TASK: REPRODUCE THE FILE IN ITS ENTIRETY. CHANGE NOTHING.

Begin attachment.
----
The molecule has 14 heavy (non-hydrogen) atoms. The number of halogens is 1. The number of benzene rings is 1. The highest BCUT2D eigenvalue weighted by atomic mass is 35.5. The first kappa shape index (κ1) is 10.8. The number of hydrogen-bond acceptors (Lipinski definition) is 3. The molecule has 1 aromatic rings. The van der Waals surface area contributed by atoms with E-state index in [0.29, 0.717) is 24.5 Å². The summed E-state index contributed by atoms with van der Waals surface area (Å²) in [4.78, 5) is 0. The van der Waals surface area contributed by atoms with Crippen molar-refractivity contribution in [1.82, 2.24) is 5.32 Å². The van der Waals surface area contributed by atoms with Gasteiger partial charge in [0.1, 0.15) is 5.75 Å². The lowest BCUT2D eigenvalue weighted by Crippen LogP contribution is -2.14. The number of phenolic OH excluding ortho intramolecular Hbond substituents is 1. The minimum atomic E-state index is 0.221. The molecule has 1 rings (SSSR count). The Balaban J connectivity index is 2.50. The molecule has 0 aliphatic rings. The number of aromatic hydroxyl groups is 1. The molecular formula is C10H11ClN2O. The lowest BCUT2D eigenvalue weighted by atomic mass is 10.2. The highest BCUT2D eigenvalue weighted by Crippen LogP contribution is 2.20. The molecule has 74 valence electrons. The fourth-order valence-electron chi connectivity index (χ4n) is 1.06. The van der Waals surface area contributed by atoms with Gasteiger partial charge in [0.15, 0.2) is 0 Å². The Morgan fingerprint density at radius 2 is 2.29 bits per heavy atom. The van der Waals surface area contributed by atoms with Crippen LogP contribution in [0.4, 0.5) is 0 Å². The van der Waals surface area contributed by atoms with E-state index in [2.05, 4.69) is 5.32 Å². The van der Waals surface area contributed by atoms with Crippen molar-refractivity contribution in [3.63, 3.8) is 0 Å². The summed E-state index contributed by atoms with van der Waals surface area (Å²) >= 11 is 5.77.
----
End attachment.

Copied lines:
The molecule has 14 heavy (non-hydrogen) atoms. The number of halogens is 1. The number of benzene rings is 1. The highest BCUT2D eigenvalue weighted by atomic mass is 35.5. The first kappa shape index (κ1) is 10.8. The number of hydrogen-bond acceptors (Lipinski definition) is 3. The molecule has 1 aromatic rings. The van der Waals surface area contributed by atoms with E-state index in [0.29, 0.717) is 24.5 Å². The summed E-state index contributed by atoms with van der Waals surface area (Å²) in [4.78, 5) is 0. The van der Waals surface area contributed by atoms with Crippen molar-refractivity contribution in [1.82, 2.24) is 5.32 Å². The van der Waals surface area contributed by atoms with Gasteiger partial charge in [0.1, 0.15) is 5.75 Å². The lowest BCUT2D eigenvalue weighted by Crippen LogP contribution is -2.14. The number of phenolic OH excluding ortho intramolecular Hbond substituents is 1. The minimum atomic E-state index is 0.221. The molecule has 1 rings (SSSR count). The Balaban J connectivity index is 2.50. The molecule has 0 aliphatic rings. The number of aromatic hydroxyl groups is 1. The molecular formula is C10H11ClN2O. The lowest BCUT2D eigenvalue weighted by atomic mass is 10.2. The highest BCUT2D eigenvalue weighted by Crippen LogP contribution is 2.20. The molecule has 74 valence electrons. The fourth-order valence-electron chi connectivity index (χ4n) is 1.06. The van der Waals surface area contributed by atoms with Gasteiger partial charge in [0.15, 0.2) is 0 Å². The Morgan fingerprint density at radius 2 is 2.29 bits per heavy atom. The van der Waals surface area contributed by atoms with Crippen LogP contribution in [0.4, 0.5) is 0 Å². The van der Waals surface area contributed by atoms with E-state index in [2.05, 4.69) is 5.32 Å². The van der Waals surface area contributed by atoms with Crippen molar-refractivity contribution in [3.63, 3.8) is 0 Å². The summed E-state index contributed by atoms with van der Waals surface area (Å²) >= 11 is 5.77.